MH17: Dutch to unveil official crash report

Investigators to give technical account of how Malaysia Airlines flight came down in Ukraine but will not apportion blame

The father of a British man killed when Malaysia Airlines flight MH17 came down over eastern Ukraine has said he hopes an official report into the crash, to be released later on Tuesday, will conclude that all of the passengers were killed as soon as the plane was hit.

Barry Sweeney’s son, Liam, was one of 298 on board the flight from Amsterdam to Kuala Lumpur when it crashed on 17 July last year. He was en route to watch Newcastle United play in a pre-season football tour in New Zealand.

The Dutch Safety Board (DSB) is publishing the findings of its 15-month investigation into how the plane came down over a war zone at a time of fierce fighting between pro-Russia separatists backed by Moscow and Ukrainian government troops.

Sweeney said: “I think what we are going to hear is that the plane was blown out of the sky, and hopefully everybody died instantly.”

The DSB will provide a technical account of how the plane came down near Grabovo in eastern Ukraine, but it will not deal with “blame and culpability”.

A second criminal investigation by the Dutch prosecutor’s office is due to conclude later this year or early in 2016. It is expected to answer the most politically charged question of who shot down MH17.

Tuesday’s report is expected to indicate whether some passengers survived the initial impact of a missile strike, after the body of one passenger was found with an oxygen mask around his neck.

Sweeney said he hoped none of the passengers survived the initial impact. Speaking to BBC Radio 4’s Today programme, he said: “I think once the missile hit the plane the decompression [would have meant] people were unconscious or dead within seconds. It’s a hard situation to comprehend.”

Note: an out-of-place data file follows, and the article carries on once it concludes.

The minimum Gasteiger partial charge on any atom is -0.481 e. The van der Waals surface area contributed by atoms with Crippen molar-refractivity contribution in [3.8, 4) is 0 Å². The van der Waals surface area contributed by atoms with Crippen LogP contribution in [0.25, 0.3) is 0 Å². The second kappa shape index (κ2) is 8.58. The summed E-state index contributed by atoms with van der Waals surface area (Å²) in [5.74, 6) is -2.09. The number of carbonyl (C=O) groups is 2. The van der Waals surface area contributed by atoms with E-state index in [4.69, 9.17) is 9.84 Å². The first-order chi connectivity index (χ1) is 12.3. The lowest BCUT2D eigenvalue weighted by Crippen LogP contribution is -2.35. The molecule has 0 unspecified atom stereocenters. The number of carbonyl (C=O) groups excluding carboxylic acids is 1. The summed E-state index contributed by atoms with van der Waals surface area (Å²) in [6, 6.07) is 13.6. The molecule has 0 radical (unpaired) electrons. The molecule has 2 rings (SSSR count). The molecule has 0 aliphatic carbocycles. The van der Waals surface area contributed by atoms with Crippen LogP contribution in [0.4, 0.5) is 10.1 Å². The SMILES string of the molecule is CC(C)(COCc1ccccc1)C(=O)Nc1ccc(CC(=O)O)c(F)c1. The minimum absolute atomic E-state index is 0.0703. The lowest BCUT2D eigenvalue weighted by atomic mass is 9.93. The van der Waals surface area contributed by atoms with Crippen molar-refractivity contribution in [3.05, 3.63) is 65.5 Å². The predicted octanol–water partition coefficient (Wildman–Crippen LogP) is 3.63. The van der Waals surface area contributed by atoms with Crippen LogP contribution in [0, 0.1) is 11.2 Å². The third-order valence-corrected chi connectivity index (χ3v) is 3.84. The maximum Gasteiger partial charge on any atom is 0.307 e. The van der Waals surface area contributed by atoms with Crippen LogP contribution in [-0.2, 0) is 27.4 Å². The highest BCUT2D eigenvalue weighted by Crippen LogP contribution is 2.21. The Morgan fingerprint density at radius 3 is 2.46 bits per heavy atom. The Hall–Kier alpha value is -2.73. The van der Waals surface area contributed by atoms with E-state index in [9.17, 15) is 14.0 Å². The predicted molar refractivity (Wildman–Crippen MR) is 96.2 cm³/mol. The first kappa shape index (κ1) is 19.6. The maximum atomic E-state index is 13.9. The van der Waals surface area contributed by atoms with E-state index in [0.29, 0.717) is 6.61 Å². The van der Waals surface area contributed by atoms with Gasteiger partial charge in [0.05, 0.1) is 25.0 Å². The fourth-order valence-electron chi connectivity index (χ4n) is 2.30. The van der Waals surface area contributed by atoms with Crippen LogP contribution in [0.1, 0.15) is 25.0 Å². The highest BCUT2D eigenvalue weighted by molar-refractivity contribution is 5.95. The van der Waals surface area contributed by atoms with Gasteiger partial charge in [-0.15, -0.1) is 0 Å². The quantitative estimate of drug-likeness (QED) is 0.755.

He said he was not frustrated by the length of the inquiry, which has been dogged by problems of investigators gaining access to the crash site. “It’s been a long time but I think the Dutch have had to be very meticulous – it is not something that they could do straight away,” Sweeney said.

The report is also expected to provide answers as to why the Dutch authorities took up to four days to inform relatives of the death of passengers. Sweeney said he found out about Liam’s death on a Newcastle United fan site, a day after the crash.

He said: “I basically found out on social media the next morning. I wasn’t sure what flight Liam was on – he just said he was going to New Zealand to watch Newcastle United and that was it. I got in touch with emergency lines and I wasn’t getting anything back. I found out on”

Contributors to the forum wrongly assumed that the Sweeneys knew of their son’s death at the time.

Two-thirds of those on board were Dutch. The remaining passengers were from nine other countries, including 10 from Britain.

It is widely assumed that Russia-backed separatists were responsible for bringing down MH17, but the US has stopped short of blaming Moscow directly. The Kremlin, meanwhile, has blamed Kiev. It has variously suggested a Ukrainian military jet shot down the Boeing, or that a missile was launched from a government-held area.

In Moscow, the makers of Buk missile systems, Almaz-Antey, gave a press conference on Tuesday morning apparently aimed at distracting attention from the Dutch report.

The manufacturer said it had performed two experiments which it says proves one of its missiles could not have been launched from areas under pro-Russian separatist control.

Representatives of the defence concern said they had used the carcass of a decommissioned Ilyushin-86 aircraft, similar in shape to a Boeing 777, as they did not have any decommissioned Boeings, and showed video of ground-based experiments in which Buk missiles were fired at the front section of the plane.

The press conference was held in a huge hall, and attended by journalists from around the world, some of whom had been flown in at the expense of the organisers to cover the event.

The company’s technical director gave a long presentation packed with graphs and data which he claimed backed up the Russian manufacturer’s results, but did not address why so much eyewitness evidence put the Buk missile system inside separatist territory.


Matthew Weaver in London and Shaun Walker in Moscow

The GuardianTramp

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